Most Arab parents tend to be over-protective with varied degrees of controlling behavior when dealing with their children. You’d think that these strict and firm ways of upbringing would gradually lessen as the kids grow older, but the truth of the matter is that they never do.
Most Arab parents like to plan their children’s future lives, and be in control of their education, career, love life, marriage and daily life decisions!
Unless a daughter is married to another man and moves out of her parents house, she continues to live by the rules of the parents. No matter how old she gets, or what her status is (employed, jobless, student, PHD graduate), she is forever subject to the rules of the parents. And they are eternally responsible for her every move, decision, and personal freedom in general.
Of course, there’s always a positive side to every bad situation. Parents in the Gulf Region and most Arab countries also continue to support their daughters financially for as long as they have to. But that financial support doesn’t come without a price tag. It is coupled with the obsessive controlling behavior from the parents side.
My post is not meant to portray a negative image about the Arab or GCC culture. It’s more of a realistic explanation of my personal story and background. Since moving to the UAE in 2010, I constantly get asked by people from various expat countries about the method or way by which I am able to support myself financially, and that is usually followed by a certain amount of surprise and words like: “You are lucky.”
That’s why I decided to write a series of cultural, social and personal posts to clarify some aspects of Arab and GCC culture. I don’t mean to generalize though. I can only speak about my own personal experience and that of the society that I grew up in.
I also get asked about how we spend our weekends in the Gulf. Well, most of us in Saudi would either hang out with girlfriends at the local mall, cafe, or restaurant. We tend to spend some time at home too. We can have gatherings, dinner parties or house parties too! But, these would be exclusive to girls only. Since in Saudi and in most Gulf countries, the society is mainly gender segregated. You might ask, but who are you to talk about this lifestyle? Well, I grew up in the Eastern Province of Saudi Arabia, and I didn’t attend an International school. I actually went to an all-girls elite private school, where an Arabic curriculum was being taught. So I can say that I lived a traditional Arab lifestyle for the most part of my life…
I can elaborate about my life in Saudi in another post, but let’s get straight into the topic of this post. It all goes back to a quote that my dad made at one of his short visits to Dubai…we were talking about some general stuff, when he utters the words: “The way it goes is that one should only be going to work, and then straight back home.”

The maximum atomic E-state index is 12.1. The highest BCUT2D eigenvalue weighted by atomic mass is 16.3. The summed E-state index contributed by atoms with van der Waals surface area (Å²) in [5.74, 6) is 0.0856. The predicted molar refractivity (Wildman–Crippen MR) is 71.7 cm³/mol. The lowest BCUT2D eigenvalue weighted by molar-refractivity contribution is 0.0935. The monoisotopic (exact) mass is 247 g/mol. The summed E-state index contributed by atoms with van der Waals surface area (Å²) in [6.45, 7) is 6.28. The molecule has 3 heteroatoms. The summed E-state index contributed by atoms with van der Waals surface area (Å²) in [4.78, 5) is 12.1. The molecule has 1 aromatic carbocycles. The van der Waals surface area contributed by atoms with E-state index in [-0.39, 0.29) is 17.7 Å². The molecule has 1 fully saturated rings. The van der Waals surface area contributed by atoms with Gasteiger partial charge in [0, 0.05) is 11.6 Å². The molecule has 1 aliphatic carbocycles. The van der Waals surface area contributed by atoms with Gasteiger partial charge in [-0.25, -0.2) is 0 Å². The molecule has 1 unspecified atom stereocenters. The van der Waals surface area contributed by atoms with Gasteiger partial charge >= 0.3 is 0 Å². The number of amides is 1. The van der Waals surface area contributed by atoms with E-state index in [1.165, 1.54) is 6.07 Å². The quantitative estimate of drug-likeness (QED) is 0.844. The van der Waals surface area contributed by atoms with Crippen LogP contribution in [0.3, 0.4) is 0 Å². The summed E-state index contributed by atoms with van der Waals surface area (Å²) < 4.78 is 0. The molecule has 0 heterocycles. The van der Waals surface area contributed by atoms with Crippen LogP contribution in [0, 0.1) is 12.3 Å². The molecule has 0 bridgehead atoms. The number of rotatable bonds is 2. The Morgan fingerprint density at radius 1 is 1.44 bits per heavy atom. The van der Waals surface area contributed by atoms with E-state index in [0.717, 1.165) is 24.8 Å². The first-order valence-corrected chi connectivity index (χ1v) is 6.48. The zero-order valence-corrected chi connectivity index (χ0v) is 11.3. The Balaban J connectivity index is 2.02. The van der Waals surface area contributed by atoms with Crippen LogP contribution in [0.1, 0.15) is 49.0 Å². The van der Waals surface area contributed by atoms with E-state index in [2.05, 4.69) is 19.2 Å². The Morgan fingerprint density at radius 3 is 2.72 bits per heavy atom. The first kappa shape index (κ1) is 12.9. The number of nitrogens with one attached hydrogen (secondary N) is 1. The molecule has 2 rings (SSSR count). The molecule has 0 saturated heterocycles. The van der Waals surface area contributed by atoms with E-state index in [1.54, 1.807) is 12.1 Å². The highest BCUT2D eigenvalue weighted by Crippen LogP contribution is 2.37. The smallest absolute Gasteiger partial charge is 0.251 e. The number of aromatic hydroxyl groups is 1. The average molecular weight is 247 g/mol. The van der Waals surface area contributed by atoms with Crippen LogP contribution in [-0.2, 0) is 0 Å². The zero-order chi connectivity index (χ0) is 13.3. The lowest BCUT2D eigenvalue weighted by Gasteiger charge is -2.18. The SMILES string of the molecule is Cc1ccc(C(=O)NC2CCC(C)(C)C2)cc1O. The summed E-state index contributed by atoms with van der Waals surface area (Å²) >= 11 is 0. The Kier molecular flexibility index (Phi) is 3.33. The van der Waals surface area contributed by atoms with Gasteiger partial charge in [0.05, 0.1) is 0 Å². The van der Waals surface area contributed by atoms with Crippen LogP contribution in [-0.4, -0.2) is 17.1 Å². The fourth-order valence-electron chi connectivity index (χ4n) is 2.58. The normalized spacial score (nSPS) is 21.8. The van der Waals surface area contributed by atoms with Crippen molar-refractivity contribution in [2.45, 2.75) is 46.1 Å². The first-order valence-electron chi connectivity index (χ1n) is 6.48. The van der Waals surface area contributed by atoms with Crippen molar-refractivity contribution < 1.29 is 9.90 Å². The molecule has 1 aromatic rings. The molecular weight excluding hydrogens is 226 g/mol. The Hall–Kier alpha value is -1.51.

To make things clear, my dad is not a sociable person whatsoever. He literally practices what he was preaching in the phrase that I just mentioned. But that’s his choice, his life, his decision. And I don’t judge him for it, or wish if he would change it. Honestly I don’t.
But what I thought was hilarious and if I dare to say a bit insane in those words that he directed to me was this: If I choose to listen to his advise and to follow it to the nines, then how on earth would I possibly meet a potential partner?! 😀
I have somewhat weird parents. They have unrealistic expectations of the world, their own children and the people surrounding them.
They live in a bubble of their own creation, and they expect people, events, and everything around them to follow the rules of that imaginary and non-existent bubble. They live with the illusion that everyone and everything must match their own distorted image of the world surrounding them. They are extremely opinionated and will stick to their unrealistic and distorted views no matter what happens or what anyone tells them. They are also not open to hearing other views that conflict with their own. They will just cut you off, will stop listening and will not engage in any form of discussion. (That’s mostly my mom, although my father doesn’t like to listen to varying opinions either!).
They impose highly unrealistic rules, standards, and expectations on every life aspect you can imagine. These rules only exist in their “1960’s generation” heads.
This was only a brief and short explanation of my parents and the way they are. I can talk more about this topic in another post.
Now the problem is that these days, my University course requirements and blogging don’t leave me with much free time to go out and meet new people. So, instead of spending my evenings going out to night spots or events, I find myself sitting at Starbucks or on my bed writing blog posts! But that’s OK, because once I’m done with this course in two semesters from now, I should have more time to go out and mingle 🙂
Basically, I will make it my life mission to meet as many new people as possible. Truth to be told, it will take a lifetime for me to reverse my previously closed and restricted GCC lifestyle! I’m so glad to have the privilege to do that…and if you think I’m a super-lucky girl, just be reminded that each one of us has an equal amount of suffering. And that financial freedom and stability are not the only elements that guarantee a happy and peaceful life.
I hope that I could make part of my story more clear to some of you who might be intrigued to know. And for anyone interested in learning more about the Gulf region, its culture, and lifestyle, stay tuned to this blog…
It was my second time to visit this fitness center which brands itself as a “Fitness and Social Club”. My first visit was during an outdoor yoga event organized by the “Mother, Baby and Child” magazine. Needless to say, it was a highly rejuvenating and relaxing experience to do yoga at a terrace, when the weather was breezy and cool. This time, I was back to Tribefit to check out their Pilates class.